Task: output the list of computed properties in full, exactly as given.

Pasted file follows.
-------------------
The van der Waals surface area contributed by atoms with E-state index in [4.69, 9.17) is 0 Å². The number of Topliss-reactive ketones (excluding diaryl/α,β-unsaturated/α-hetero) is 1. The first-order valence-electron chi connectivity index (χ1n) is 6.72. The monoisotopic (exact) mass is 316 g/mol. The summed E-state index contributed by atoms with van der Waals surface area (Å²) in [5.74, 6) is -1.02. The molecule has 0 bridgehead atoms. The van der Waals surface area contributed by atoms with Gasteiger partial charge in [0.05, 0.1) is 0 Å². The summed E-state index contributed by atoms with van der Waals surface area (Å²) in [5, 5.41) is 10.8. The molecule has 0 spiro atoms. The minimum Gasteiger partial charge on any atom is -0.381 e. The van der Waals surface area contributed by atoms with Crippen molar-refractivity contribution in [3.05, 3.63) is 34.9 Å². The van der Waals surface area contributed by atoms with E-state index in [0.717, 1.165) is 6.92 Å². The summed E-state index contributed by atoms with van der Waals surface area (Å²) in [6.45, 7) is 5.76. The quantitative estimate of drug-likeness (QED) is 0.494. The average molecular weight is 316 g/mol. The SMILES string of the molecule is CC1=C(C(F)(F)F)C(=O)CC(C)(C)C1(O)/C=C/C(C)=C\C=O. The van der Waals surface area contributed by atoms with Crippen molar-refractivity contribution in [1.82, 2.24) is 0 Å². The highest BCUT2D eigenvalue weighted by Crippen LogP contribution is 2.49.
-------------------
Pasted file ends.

The van der Waals surface area contributed by atoms with E-state index in [4.69, 9.17) is 0 Å². The number of Topliss-reactive ketones (excluding diaryl/α,β-unsaturated/α-hetero) is 1. The first-order valence-electron chi connectivity index (χ1n) is 6.72. The monoisotopic (exact) mass is 316 g/mol. The summed E-state index contributed by atoms with van der Waals surface area (Å²) in [5.74, 6) is -1.02. The molecule has 0 bridgehead atoms. The van der Waals surface area contributed by atoms with Gasteiger partial charge in [0.05, 0.1) is 0 Å². The summed E-state index contributed by atoms with van der Waals surface area (Å²) in [5, 5.41) is 10.8. The molecule has 0 spiro atoms. The minimum Gasteiger partial charge on any atom is -0.381 e. The van der Waals surface area contributed by atoms with Crippen molar-refractivity contribution in [3.05, 3.63) is 34.9 Å². The van der Waals surface area contributed by atoms with E-state index in [0.717, 1.165) is 6.92 Å². The summed E-state index contributed by atoms with van der Waals surface area (Å²) in [6.45, 7) is 5.76. The quantitative estimate of drug-likeness (QED) is 0.494. The average molecular weight is 316 g/mol. The SMILES string of the molecule is CC1=C(C(F)(F)F)C(=O)CC(C)(C)C1(O)/C=C/C(C)=C\C=O. The van der Waals surface area contributed by atoms with Crippen molar-refractivity contribution in [1.82, 2.24) is 0 Å². The highest BCUT2D eigenvalue weighted by Crippen LogP contribution is 2.49.